Beware of the local drivers that are waiting for tourists to bump up the price of a ride so negotiate the price first. Also, make sure you have the name of the accommodation on the picture with both English and Thai name as people here do not speak English as much as they do in Bangkok, the South of Thailand or Chiang Mai.
If you aren’t coming from Chiang Mai
Chiang Rai airport is quite limited in choices, offering only several flights inside and outside the country. If you’re planning on visiting Chiang Rai, you can get direct flights from three airports in Thailand, one in Hong Kong and two in China without having to stop in Chiang Mai. So where exactly can you fly from?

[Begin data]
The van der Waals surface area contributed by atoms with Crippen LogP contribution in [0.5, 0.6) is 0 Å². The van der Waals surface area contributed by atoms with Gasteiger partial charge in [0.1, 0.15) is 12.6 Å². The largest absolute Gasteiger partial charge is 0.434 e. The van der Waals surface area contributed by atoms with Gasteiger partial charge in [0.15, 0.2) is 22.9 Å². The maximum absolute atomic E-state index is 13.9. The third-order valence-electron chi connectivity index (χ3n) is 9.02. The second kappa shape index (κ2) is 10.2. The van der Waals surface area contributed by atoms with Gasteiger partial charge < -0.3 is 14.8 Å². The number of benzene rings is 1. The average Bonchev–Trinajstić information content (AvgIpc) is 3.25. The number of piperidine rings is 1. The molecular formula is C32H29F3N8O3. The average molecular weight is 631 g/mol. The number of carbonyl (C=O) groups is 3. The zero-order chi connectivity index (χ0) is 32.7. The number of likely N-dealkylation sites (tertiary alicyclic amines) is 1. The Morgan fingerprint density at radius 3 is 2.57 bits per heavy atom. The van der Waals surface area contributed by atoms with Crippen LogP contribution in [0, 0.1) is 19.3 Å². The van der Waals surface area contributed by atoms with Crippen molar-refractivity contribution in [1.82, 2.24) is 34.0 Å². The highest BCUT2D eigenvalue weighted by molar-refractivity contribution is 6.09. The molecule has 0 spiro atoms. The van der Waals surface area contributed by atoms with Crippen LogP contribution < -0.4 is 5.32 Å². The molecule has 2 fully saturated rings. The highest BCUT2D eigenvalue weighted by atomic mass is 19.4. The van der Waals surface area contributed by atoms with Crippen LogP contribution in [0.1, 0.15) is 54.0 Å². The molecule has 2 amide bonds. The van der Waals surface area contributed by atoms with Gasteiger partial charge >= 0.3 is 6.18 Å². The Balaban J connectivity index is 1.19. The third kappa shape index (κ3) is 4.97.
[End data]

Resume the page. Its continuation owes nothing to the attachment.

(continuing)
- Thailand – Bangkok, Hat Yai, Phuket
- China – Kunming, Haikou
- Hong Kong – Hong Kong
If I were you, I would not recommend a 13 bus journey from place like Bangkok despite being a little bit cheaper. Even if you are travelling on a shoestring budget, I would opt in for a flight from Bangkok or Phuket as the plane tickets are very affordable.
Otherwise, fly to Chiang Mai, spend there a few days and get the bus bus to Chiang Rai. This way you get to see Chiang Mai and Chiang Rai. Why not kill two birds with one stone?
Mode of Transport in Chiang Rai
Chiang Rai is noticeably smaller than Chiang Mai and if you like walking or cycling, it is a place to be. It is a lot quieter than Chiang Mai so you won’t see as many expats as you will in Chiang Mai. This makes it for a perfect getaway from Chiang Mai for a few days.